Fantastic Poor is the first game from ACG Visual Novels. After losing her wallet her first day of college, our main character gets pulled into a whirlwind of shenanigans and hijinks, all centered around an infamous group of well-known students known simply as the “F4.”
A review was requested for this game through the VN Game Den review request form, and a review copy was provided.
One of the more interesting approaches this game takes is in its choice to use 3D models while still sticking to a more traditional sprite-on-background style in its scenic arrangement. The use of models rendered to 2D allowed them to easily create a lot of different full-body expressions for their characters. Combined with the amount of physical movement of the sprites across the scene, it makes for something very visually kinetic and dynamic.
For the backgrounds, they took a pretty common approach for small-team games and jams, namely starting from photographic backgrounds and altering them with photo manipulation and filter effects. In this particular instance, while they didn’t do anything spectacular with this methodology, you can tell a lot of attention was paid to getting the sprites and backgrounds to feel aesthetically cohesive, even if a few of the individual assets are slightly off-style. I get the feeling of a limitation in regards to asset creation and an earnest attempt to overcome that as cleverly as they could. In a lot of cases, this attention to overall consistency would have done a lot to cover any minor mechanical and artistic flaws.
The problem is that this game just doesn’t quite do a good enough job overall in creating something pleasant to look at. The colors are garish and jarring. The mechanical rendering of the sprites themselves is lossy and artifacted. Most of the backgrounds just feel like a mash of colors with very little definition or details to latch on to. The whole visual experience ends up being this cacophonous mess. A lot of these things could have been bold design decisions if they had just been more artistically implemented and made sense with the tone of the story, such as it is.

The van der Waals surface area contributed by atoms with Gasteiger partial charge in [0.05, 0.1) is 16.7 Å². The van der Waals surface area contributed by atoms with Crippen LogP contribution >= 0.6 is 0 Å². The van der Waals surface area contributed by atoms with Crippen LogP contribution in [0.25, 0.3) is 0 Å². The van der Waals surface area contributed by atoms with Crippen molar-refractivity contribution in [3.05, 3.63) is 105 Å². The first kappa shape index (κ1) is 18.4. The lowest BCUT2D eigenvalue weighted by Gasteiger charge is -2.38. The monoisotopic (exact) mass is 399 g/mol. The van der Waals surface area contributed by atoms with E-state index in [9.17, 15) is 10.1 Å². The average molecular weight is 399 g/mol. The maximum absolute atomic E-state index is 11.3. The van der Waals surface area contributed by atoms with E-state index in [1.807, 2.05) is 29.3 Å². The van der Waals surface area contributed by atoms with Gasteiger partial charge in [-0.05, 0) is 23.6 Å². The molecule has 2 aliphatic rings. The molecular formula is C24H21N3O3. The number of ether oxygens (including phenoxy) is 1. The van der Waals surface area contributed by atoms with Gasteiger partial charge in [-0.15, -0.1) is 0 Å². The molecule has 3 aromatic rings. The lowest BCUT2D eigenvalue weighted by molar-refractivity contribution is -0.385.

That’s the other huge stumbling block with this game. It’s not well-written. It’s a slice-of-life, so there’s a certain expectation that the plot might be a little looser. Even after getting through a route, though, I really struggle to understand exactly what actually happened beyond a few basic plot points. It’s not engaging, very few of the characters or setting pieces are introduced organically, and there’s no interpersonal chemistry to speak of. They provide a lot of choices, which gives the feeling of high interactivity. When you don’t understand what’s happening, though, or you’ve lost the thread of the story, those choices lack any and all weight. Overall, I would describe it as spastic. It lacks direction and feels like a flight of ideas and notions from one moment to the next with nothing to connect them.
I think the primary emotion I’m left with from Fantastic Poor is one of disappointment and improperly utilized talent. With the eye of someone who’s worked in visual novel development, I can see a lot of places where there’s some really solid structural work. There’s some FX work that’s well-done. There’s evidence of a keen eye for cinematic framing in the CGs. They execute their design fundamentals competently, and they play around a little bit with the nature of the choices in a way that could have been really interesting. There’s also just an incredible amount of raw work in play in regard to the mere quantity of assets. There’s a lot of ambition evident to me, which I can appreciate for its own value. All the pieces for this particular game are just not well-executed, however, making for a play experience that’s not particularly fun or enjoyable.
Fantastic Poor is available for purchase on itch.io with a free demo available.